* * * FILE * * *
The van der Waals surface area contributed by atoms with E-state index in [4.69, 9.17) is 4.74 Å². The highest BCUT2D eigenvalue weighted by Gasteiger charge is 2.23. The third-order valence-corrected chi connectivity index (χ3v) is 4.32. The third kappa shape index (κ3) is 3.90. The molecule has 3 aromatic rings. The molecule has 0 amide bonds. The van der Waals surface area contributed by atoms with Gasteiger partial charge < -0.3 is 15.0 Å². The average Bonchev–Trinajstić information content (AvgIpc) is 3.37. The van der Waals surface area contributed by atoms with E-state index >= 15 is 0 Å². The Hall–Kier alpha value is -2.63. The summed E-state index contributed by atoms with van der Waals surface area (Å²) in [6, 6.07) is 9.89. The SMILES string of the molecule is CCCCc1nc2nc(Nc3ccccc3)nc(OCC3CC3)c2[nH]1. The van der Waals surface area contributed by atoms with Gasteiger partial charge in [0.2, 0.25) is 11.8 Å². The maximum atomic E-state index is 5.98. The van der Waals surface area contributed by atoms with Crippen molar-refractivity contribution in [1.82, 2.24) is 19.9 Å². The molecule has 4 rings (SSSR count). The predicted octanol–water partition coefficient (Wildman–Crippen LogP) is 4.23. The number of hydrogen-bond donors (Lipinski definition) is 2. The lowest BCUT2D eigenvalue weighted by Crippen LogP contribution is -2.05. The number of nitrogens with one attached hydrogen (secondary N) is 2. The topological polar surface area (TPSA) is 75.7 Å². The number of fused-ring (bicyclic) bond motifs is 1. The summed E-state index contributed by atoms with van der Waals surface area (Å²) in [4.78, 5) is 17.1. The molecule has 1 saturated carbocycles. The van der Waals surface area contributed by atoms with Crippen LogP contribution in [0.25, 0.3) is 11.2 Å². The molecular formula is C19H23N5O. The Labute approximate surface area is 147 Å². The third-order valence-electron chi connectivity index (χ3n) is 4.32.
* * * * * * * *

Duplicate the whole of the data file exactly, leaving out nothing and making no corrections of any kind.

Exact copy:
The van der Waals surface area contributed by atoms with E-state index in [4.69, 9.17) is 4.74 Å². The highest BCUT2D eigenvalue weighted by Gasteiger charge is 2.23. The third-order valence-corrected chi connectivity index (χ3v) is 4.32. The third kappa shape index (κ3) is 3.90. The molecule has 3 aromatic rings. The molecule has 0 amide bonds. The van der Waals surface area contributed by atoms with Gasteiger partial charge < -0.3 is 15.0 Å². The average Bonchev–Trinajstić information content (AvgIpc) is 3.37. The van der Waals surface area contributed by atoms with E-state index >= 15 is 0 Å². The Hall–Kier alpha value is -2.63. The summed E-state index contributed by atoms with van der Waals surface area (Å²) in [6, 6.07) is 9.89. The SMILES string of the molecule is CCCCc1nc2nc(Nc3ccccc3)nc(OCC3CC3)c2[nH]1. The van der Waals surface area contributed by atoms with Gasteiger partial charge in [0.2, 0.25) is 11.8 Å². The maximum atomic E-state index is 5.98. The van der Waals surface area contributed by atoms with Crippen molar-refractivity contribution in [1.82, 2.24) is 19.9 Å². The molecule has 4 rings (SSSR count). The predicted octanol–water partition coefficient (Wildman–Crippen LogP) is 4.23. The number of hydrogen-bond donors (Lipinski definition) is 2. The lowest BCUT2D eigenvalue weighted by Crippen LogP contribution is -2.05. The number of nitrogens with one attached hydrogen (secondary N) is 2. The topological polar surface area (TPSA) is 75.7 Å². The number of fused-ring (bicyclic) bond motifs is 1. The summed E-state index contributed by atoms with van der Waals surface area (Å²) in [4.78, 5) is 17.1. The molecule has 1 saturated carbocycles. The van der Waals surface area contributed by atoms with Crippen LogP contribution in [0.25, 0.3) is 11.2 Å². The molecular formula is C19H23N5O. The Labute approximate surface area is 147 Å². The third-order valence-electron chi connectivity index (χ3n) is 4.32.